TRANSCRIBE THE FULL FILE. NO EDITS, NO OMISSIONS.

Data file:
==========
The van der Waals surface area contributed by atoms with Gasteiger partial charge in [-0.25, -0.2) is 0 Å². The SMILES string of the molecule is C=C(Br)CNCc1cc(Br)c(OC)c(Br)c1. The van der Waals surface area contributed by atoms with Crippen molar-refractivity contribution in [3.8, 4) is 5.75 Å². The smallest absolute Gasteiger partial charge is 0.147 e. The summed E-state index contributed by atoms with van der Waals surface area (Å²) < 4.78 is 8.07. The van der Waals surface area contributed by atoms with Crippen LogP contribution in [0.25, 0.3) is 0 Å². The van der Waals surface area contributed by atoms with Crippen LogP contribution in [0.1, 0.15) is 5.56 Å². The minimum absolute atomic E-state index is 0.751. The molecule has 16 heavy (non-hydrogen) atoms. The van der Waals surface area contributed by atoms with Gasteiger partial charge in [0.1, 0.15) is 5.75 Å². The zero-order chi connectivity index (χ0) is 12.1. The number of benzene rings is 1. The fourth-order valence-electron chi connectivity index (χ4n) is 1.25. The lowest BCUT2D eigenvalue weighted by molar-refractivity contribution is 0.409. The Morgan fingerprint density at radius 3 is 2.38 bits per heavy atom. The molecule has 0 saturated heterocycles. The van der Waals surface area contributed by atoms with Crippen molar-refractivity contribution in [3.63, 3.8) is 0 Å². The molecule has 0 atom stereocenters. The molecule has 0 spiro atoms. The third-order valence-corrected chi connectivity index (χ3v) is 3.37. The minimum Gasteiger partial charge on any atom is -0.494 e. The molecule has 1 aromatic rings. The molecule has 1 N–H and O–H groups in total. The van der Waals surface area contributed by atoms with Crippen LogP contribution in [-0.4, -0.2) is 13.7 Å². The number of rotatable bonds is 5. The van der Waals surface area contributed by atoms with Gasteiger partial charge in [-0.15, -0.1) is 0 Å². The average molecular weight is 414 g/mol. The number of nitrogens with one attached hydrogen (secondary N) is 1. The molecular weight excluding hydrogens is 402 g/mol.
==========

The van der Waals surface area contributed by atoms with Gasteiger partial charge in [-0.25, -0.2) is 0 Å². The SMILES string of the molecule is C=C(Br)CNCc1cc(Br)c(OC)c(Br)c1. The van der Waals surface area contributed by atoms with Crippen molar-refractivity contribution in [3.8, 4) is 5.75 Å². The smallest absolute Gasteiger partial charge is 0.147 e. The summed E-state index contributed by atoms with van der Waals surface area (Å²) < 4.78 is 8.07. The van der Waals surface area contributed by atoms with Crippen LogP contribution in [0.25, 0.3) is 0 Å². The van der Waals surface area contributed by atoms with Crippen LogP contribution in [0.1, 0.15) is 5.56 Å². The minimum absolute atomic E-state index is 0.751. The molecule has 16 heavy (non-hydrogen) atoms. The van der Waals surface area contributed by atoms with Gasteiger partial charge in [0.1, 0.15) is 5.75 Å². The zero-order chi connectivity index (χ0) is 12.1. The number of benzene rings is 1. The fourth-order valence-electron chi connectivity index (χ4n) is 1.25. The lowest BCUT2D eigenvalue weighted by molar-refractivity contribution is 0.409. The Morgan fingerprint density at radius 3 is 2.38 bits per heavy atom. The molecule has 0 saturated heterocycles. The van der Waals surface area contributed by atoms with Crippen molar-refractivity contribution in [3.63, 3.8) is 0 Å². The molecule has 0 atom stereocenters. The molecule has 0 spiro atoms. The third-order valence-corrected chi connectivity index (χ3v) is 3.37. The minimum Gasteiger partial charge on any atom is -0.494 e. The molecule has 1 aromatic rings. The molecule has 1 N–H and O–H groups in total. The van der Waals surface area contributed by atoms with Crippen LogP contribution in [-0.4, -0.2) is 13.7 Å². The number of rotatable bonds is 5. The van der Waals surface area contributed by atoms with Gasteiger partial charge in [-0.15, -0.1) is 0 Å². The average molecular weight is 414 g/mol. The number of nitrogens with one attached hydrogen (secondary N) is 1. The molecular weight excluding hydrogens is 402 g/mol.